I bumped into this tweet by @MikeMunyi a few hours ago, and at first I felt slightly offended. It seemed like a huge generalization, while at the same time, it seemed to point directly at me. But then I took a moment to think about it, and there’s actually a lot of truth in that statement.
I’m not sure why it rings so true. Speaking for myself, it’s pretty straightforward. I turn 30 in a few days, so my bio-clock should be roaring as I’m nearer to my sell-by-date. Luckily for me, I had my daughter almost ten years ago, which cured that particular bug. Another issue for women today is marriage, but I lived with my baby’s dad long enough to know that’s not for me.
Over the years, I’ve become rather
skeptical cynical comfortable in my lifestyle, and I’m not too keen to alter it for anyone. I realize that relationships can be a beautiful thing, but they require a lot of sacrifice, compromise, and … well … work. I don’t really have the energy for that. I’m a born romantic, so I have no problem with love – for other people. I do, however, have a lot of problems with love when it comes to me.
There’s another category of women, the type that think men are only after one thing. Possibly because they’ve only been with men who were after that one thing. So anytime someone shows the slightest bit of interest, it’s hackles out! Now, assuming the man in question is keen enough, smart enough, and patient enough to prove he’s out for more, that creates an entirely different scenario.
I suppose it goes back to the reasons why women want to get married: kids, legitimacy, companionship, social standing, nagging relatives, and yes, love. A friend of mine was once advised by her banker that she should get married to qualify for a mortgage, so finance comes into it as well. In the world today, pooling financial resources seems like a pretty good idea, even if you’re not the type that expects your taller half to pay for all the bills.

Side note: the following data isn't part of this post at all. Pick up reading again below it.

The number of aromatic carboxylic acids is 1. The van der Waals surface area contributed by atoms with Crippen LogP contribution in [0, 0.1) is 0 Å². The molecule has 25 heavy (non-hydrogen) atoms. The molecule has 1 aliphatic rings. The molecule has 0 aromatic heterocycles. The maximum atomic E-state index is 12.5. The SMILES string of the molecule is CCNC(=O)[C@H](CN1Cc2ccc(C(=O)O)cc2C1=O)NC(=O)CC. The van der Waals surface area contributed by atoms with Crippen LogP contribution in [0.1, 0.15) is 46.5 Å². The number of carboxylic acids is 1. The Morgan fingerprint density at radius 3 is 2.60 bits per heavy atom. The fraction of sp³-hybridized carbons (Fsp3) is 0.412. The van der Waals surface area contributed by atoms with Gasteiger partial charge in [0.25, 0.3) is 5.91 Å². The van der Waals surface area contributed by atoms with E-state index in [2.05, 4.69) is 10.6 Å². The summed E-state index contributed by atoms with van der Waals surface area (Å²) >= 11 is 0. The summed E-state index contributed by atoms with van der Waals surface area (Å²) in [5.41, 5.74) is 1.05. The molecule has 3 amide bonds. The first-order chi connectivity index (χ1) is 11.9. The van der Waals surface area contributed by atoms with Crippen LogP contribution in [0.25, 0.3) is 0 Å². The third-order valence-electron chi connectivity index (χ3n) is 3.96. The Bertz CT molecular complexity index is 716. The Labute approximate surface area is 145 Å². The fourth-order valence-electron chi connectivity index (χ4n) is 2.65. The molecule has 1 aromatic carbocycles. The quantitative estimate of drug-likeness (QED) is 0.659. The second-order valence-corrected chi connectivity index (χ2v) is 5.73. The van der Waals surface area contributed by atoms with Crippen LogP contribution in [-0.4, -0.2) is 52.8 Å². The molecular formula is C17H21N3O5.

I consider myself a modern woman. I live in a flat with my daughter, and manage our bills with both difficulty and efficiency. I come and go as I please, except for calling up my little one when I have to stay late at work. I have financial plans, both short-term and long-term, and I have a fairly rigid map of where I plan to be in ten years time.
Given all that, there isn’t really room in my life for a man.
Now don’t get me wrong – I’m not any kind of feminist. I admit that I sometimes need a man to get a rat out of my house. But my brothers live five minutes away, and they do that for me gladly. I also have a lot more … shall we say … base desires. But it’s sometimes easier to get those needs met outside a marriage than inside it.
And here lies the problem. I have my baby, so I don’t need a sperm donor. I pay my bills, so I don’t need a financial partner. I need male company and advice sometimes, but I have friends, cousins, and brothers who provide that gladly. I have no immense desire for a mum-in-law, and I can get my horizontal needs without a ring. So, for me, marriage is not a necessity.
But if I don’t want him to marry me, what exactly do I need him for?
See, if I meet a man who’s after my … um … assets, then all I have to do is analyze my options. I can look at him, size him up, and decide whether or not he can ‘gerrit’. Simple. But if a man comes looking for more than a one-night stand, then what? I don’t want to marry him, because I don’t want to marry anyone. I don’t want to date him, because dating is a lot of work, and is rather pointless if there’s nowhere it’s going.
I suppose dating is about spending time [and money] together, getting to know each other, doing things you both enjoy, finding out whether you’re compatible. The key difference between dating and hanging out with male friends is that dates get horizontal at some point, and ideally, progress into long-term arrangements. But if I can get horizontal without the small talk, the wining and the dining, then why date? And if you’ve been labelled as ‘ungerritable’ then why not just spend time with you as a friend?
This for me, is the problem. The boy appears, we go out a few times, we have fun, maybe we even get horizontal, but he wants more. He is ‘genuinely interested’ in me. What do I do with him now?
There are still women who are looking for the happily ever after, who long for a man like this, a man who genuinely wants to be with them for more than just one night. But there’s also a large group of smart ‘independent’ progressive women who just want to have fun and live. Maybe when this group turns 35, they’ll be ready to settle down with guys that are genuinely interested in them. I don’t know what the odds are, and I won’t get into statistics. In the west, it’s perfectly natural for a woman of 40 or even 45 to settle down and start a family, but here, you still get strange looks if you’re on the wrong side of 30 and you’re not yet a Mrs.
My brother always says the world has a way of righting itself, so maybe by the time these independent women turn 35, it will be more acceptable to slow down and join the league of ball and chains. But until then, we will have some attending seminars like these, others complaining there are no good men left, and others being overwhelmed by good men that they don’t know what to do with.
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Crystal Ading' is a professional author, editor, rock lover and mother. Her work is available through threeceebee.com.